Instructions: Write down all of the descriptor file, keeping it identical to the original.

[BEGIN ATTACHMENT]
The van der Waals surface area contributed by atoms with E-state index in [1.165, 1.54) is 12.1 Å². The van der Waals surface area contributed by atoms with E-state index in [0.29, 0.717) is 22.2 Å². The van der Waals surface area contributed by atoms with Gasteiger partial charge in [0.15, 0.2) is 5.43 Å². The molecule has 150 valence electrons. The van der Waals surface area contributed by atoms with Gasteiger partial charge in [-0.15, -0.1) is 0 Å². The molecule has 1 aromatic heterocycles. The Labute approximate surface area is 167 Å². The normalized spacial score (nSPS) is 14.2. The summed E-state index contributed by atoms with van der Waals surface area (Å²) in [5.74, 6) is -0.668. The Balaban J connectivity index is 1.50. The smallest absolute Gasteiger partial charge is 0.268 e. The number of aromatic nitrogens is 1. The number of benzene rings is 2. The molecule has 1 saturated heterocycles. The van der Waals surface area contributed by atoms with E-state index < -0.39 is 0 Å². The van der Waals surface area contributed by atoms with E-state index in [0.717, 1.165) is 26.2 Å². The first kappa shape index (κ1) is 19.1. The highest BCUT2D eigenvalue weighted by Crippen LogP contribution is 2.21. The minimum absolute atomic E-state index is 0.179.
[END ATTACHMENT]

The van der Waals surface area contributed by atoms with E-state index in [1.165, 1.54) is 12.1 Å². The van der Waals surface area contributed by atoms with E-state index in [0.29, 0.717) is 22.2 Å². The van der Waals surface area contributed by atoms with Gasteiger partial charge in [0.15, 0.2) is 5.43 Å². The molecule has 150 valence electrons. The van der Waals surface area contributed by atoms with Gasteiger partial charge in [-0.15, -0.1) is 0 Å². The molecule has 1 aromatic heterocycles. The Labute approximate surface area is 167 Å². The normalized spacial score (nSPS) is 14.2. The summed E-state index contributed by atoms with van der Waals surface area (Å²) in [5.74, 6) is -0.668. The Balaban J connectivity index is 1.50. The smallest absolute Gasteiger partial charge is 0.268 e. The number of aromatic nitrogens is 1. The number of benzene rings is 2. The molecule has 1 saturated heterocycles. The van der Waals surface area contributed by atoms with E-state index < -0.39 is 0 Å². The van der Waals surface area contributed by atoms with E-state index in [0.717, 1.165) is 26.2 Å². The first kappa shape index (κ1) is 19.1. The highest BCUT2D eigenvalue weighted by Crippen LogP contribution is 2.21. The minimum absolute atomic E-state index is 0.179.